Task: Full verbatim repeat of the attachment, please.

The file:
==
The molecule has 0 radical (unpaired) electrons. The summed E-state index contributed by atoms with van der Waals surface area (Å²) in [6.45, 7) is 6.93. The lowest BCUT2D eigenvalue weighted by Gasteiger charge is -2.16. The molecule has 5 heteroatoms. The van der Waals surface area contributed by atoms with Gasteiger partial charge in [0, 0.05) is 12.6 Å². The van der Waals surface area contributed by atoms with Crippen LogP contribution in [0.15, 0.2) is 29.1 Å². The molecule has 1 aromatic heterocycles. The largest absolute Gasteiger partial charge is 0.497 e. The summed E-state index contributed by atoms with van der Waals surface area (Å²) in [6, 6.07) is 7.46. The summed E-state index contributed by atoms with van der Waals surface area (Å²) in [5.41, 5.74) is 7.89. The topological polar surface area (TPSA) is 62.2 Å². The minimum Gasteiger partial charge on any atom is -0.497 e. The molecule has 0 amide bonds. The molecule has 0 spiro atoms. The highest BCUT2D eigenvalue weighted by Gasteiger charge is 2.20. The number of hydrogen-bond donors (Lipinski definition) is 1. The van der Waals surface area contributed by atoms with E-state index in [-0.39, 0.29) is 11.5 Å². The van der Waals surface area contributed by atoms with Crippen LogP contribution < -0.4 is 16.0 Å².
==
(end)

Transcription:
The molecule has 0 radical (unpaired) electrons. The summed E-state index contributed by atoms with van der Waals surface area (Å²) in [6.45, 7) is 6.93. The lowest BCUT2D eigenvalue weighted by Gasteiger charge is -2.16. The molecule has 5 heteroatoms. The van der Waals surface area contributed by atoms with Gasteiger partial charge in [0, 0.05) is 12.6 Å². The van der Waals surface area contributed by atoms with Crippen LogP contribution in [0.15, 0.2) is 29.1 Å². The molecule has 1 aromatic heterocycles. The largest absolute Gasteiger partial charge is 0.497 e. The summed E-state index contributed by atoms with van der Waals surface area (Å²) in [6, 6.07) is 7.46. The summed E-state index contributed by atoms with van der Waals surface area (Å²) in [5.41, 5.74) is 7.89. The topological polar surface area (TPSA) is 62.2 Å². The minimum Gasteiger partial charge on any atom is -0.497 e. The molecule has 0 amide bonds. The molecule has 0 spiro atoms. The highest BCUT2D eigenvalue weighted by Gasteiger charge is 2.20. The number of hydrogen-bond donors (Lipinski definition) is 1. The van der Waals surface area contributed by atoms with E-state index in [-0.39, 0.29) is 11.5 Å². The van der Waals surface area contributed by atoms with Crippen LogP contribution < -0.4 is 16.0 Å².